From Documentary to Fictional Filmmaker: How to Make the Transition

Award-winning filmmaker Emily Abt started her career as a documentarian. Her first film, Take It From Me, focused on welfare reform and aired on the PBS documentary series POV in 2001. Her next film, All of Us, investigated the prevalence of HIV/AIDS among African American women and premiered on Showtime in 2008. The Brooklyn-based writer and director recently released her first narrative feature, Toe to Toe.

The film tells the story of the complex friendship between a black girl from a low-income neighborhood outside of Washington, DC and a white girl from a much wealthier part of town. They’re also fierce competitors on the same lacrosse team. Abt wrote, directed, and co-produced the film, which premiered at Sundance in 2009 and was released in theaters earlier this spring.

“I’m totally hooked,” says Abt about making fictional films. She teaches a course on social issue filmmaking at Princeton University and confides that “documentary filmmaking has its own magic, but there’s something so exciting about creating characters from scratch and really creating a world.”

Transitioning from the world of documentary to the world of fiction can be tough, but for her, she says it’s been worth it. The Independent asked her to advise the documentarians wishing to be first-time narrative filmmakers.

Tip One: Feel confident about what your documentary work has taught you about filmmaking.

The challenges of shooting a documentary will prepare you well for work on a fiction set, Abt says. From directing to sound recording, your documentary work will have given you tons of experience. “Nothing is more challenging than doing a no-budget social-issue documentary film,” Abt says. “You have to do a lot of the production yourself, you have a skeleton crew and you’re carrying all your own equipment.” And if you’ve never worked with actors before, your work with documentary footage will also come in handy. You’ll have a strong sense of authenticity that can help you direct actors and catch moments that don’t seem genuine.

Tip Two: Prepare to work with a much larger crew—and actors.

She says that when you’re working on a narrative feature, you’re just a cog in a much bigger wheel and that good communication takes on new importance. “You’ll have to be careful about making your directions very clear and specific,” she says. The sheer increase of people you’ll have to manage can be one the biggest challenges of shifting from documentary to fiction.

There’s also dealing with the fact that they are specific differences between the genres. To prepare for Toe to Toe, Abt enrolled in an acting class, which she says helped her give more constructive feedback to actors. “You can put yourself in the shoes of an actor and understand their experience a little more, and understand how difficult it is to be that vulnerable,” she says.

Tip Three: Use your documentary work as a springboard for fiction projects.

Working on a documentary throws you head-first into a world that might be unfamiliar to most others and requires you to get to know a topic or a community in great depth. Luckily, this experience—and access—could give you an advantage when pitching narrative features and writing screenplays. If you can use what you’ve learned on a given documentary as a foundation, “you’re going to be that much more ahead of the game in terms of writing material about it,” she says.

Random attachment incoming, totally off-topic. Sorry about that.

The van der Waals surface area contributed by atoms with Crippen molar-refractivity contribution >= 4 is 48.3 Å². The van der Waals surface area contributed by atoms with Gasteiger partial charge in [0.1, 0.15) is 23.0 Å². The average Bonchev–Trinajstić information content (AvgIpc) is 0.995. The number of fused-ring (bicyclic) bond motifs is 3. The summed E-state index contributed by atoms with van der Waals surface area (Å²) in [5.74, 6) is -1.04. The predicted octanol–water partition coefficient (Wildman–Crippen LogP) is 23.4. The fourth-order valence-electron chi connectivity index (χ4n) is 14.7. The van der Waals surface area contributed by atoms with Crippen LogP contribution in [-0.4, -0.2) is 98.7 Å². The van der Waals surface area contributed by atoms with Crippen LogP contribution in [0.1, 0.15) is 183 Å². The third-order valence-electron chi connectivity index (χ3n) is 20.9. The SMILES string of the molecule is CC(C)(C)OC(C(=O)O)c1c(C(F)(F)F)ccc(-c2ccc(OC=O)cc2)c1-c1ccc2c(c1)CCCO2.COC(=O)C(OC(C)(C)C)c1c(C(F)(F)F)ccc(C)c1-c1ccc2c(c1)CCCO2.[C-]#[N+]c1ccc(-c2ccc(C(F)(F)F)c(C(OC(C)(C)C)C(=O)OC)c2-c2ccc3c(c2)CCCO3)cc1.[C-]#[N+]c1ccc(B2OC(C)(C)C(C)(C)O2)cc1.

Tip Four: Have realistic goals within your budget.

You’ll push your budget, Abt says, but respecting your financial reality is crucial to making sure your film actually gets made.

You can also expect a small budget when it comes to your first narrative film, even if you’ve made a successful documentary— which means you’ll have to hustle for funding from foundations, investors, family, and friends. “It doesn’t mean that [the final product] can’t be good and it can’t end up at Sundance, but what it does mean is that you’re not going to catch Kristen Stewart as your lead,” Abt says. “It’s tempting because you’ll try to get big names to bring in financing, but it’s not really an option for the first-time narrative filmmaker.”

Tip Five: Get experience.

Experience is key to directing your first narrative feature, Abt says. Whether it’s experience working with a larger crew or with handling a screenplay, it’s important to prepare yourself for a different kind of filmmaking. “You learn by doing,” she says. “You need some practice and there’s nothing that can replace experience.”

Though Abt graduated from Columbia University’s graduate film school and gives it much credit for helping her make the transition, she says graduate school is not a necessary step for everyone. You can find other ways to get experience—from making a short film to working as a production assistant for a larger film. “If you can afford to go to film school, great,” she says. “But if you can’t, you can also learn by doing—sort of baptism by fire. There are a lot of successful feature directors who didn’t even do a short first. But it relates to what you feel most comfortable with, and the risks you feel comfortable with.”

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